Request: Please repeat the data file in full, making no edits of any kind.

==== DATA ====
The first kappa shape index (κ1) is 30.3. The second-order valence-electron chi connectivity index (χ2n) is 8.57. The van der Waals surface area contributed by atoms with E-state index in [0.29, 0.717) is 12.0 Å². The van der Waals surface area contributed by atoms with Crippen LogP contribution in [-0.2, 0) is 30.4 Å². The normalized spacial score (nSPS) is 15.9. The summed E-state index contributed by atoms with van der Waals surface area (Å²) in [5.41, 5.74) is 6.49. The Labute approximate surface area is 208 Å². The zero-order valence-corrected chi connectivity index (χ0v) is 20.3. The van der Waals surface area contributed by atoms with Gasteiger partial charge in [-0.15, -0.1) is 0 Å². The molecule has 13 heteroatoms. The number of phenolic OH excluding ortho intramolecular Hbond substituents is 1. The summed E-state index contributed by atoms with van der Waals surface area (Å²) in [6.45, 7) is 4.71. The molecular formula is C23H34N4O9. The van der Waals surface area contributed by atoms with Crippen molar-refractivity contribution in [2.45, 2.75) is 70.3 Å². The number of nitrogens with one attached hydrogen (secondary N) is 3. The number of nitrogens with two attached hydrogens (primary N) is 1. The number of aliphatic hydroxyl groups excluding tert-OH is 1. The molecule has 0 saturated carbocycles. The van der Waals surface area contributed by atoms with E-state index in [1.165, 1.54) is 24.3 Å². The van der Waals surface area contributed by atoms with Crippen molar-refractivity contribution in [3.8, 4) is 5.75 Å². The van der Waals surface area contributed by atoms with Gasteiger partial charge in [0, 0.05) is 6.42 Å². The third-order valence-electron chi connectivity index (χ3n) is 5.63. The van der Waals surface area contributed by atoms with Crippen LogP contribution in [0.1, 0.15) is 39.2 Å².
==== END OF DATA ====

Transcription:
The first kappa shape index (κ1) is 30.3. The second-order valence-electron chi connectivity index (χ2n) is 8.57. The van der Waals surface area contributed by atoms with E-state index in [0.29, 0.717) is 12.0 Å². The van der Waals surface area contributed by atoms with Crippen LogP contribution in [-0.2, 0) is 30.4 Å². The normalized spacial score (nSPS) is 15.9. The summed E-state index contributed by atoms with van der Waals surface area (Å²) in [5.41, 5.74) is 6.49. The Labute approximate surface area is 208 Å². The zero-order valence-corrected chi connectivity index (χ0v) is 20.3. The van der Waals surface area contributed by atoms with Gasteiger partial charge in [-0.15, -0.1) is 0 Å². The molecule has 13 heteroatoms. The number of phenolic OH excluding ortho intramolecular Hbond substituents is 1. The summed E-state index contributed by atoms with van der Waals surface area (Å²) in [6.45, 7) is 4.71. The molecular formula is C23H34N4O9. The van der Waals surface area contributed by atoms with Crippen molar-refractivity contribution in [2.45, 2.75) is 70.3 Å². The number of nitrogens with one attached hydrogen (secondary N) is 3. The number of nitrogens with two attached hydrogens (primary N) is 1. The number of aliphatic hydroxyl groups excluding tert-OH is 1. The molecule has 0 saturated carbocycles. The van der Waals surface area contributed by atoms with E-state index in [1.165, 1.54) is 24.3 Å². The van der Waals surface area contributed by atoms with Crippen molar-refractivity contribution in [3.8, 4) is 5.75 Å². The van der Waals surface area contributed by atoms with Gasteiger partial charge in [0, 0.05) is 6.42 Å². The third-order valence-electron chi connectivity index (χ3n) is 5.63. The van der Waals surface area contributed by atoms with Crippen LogP contribution in [0.1, 0.15) is 39.2 Å².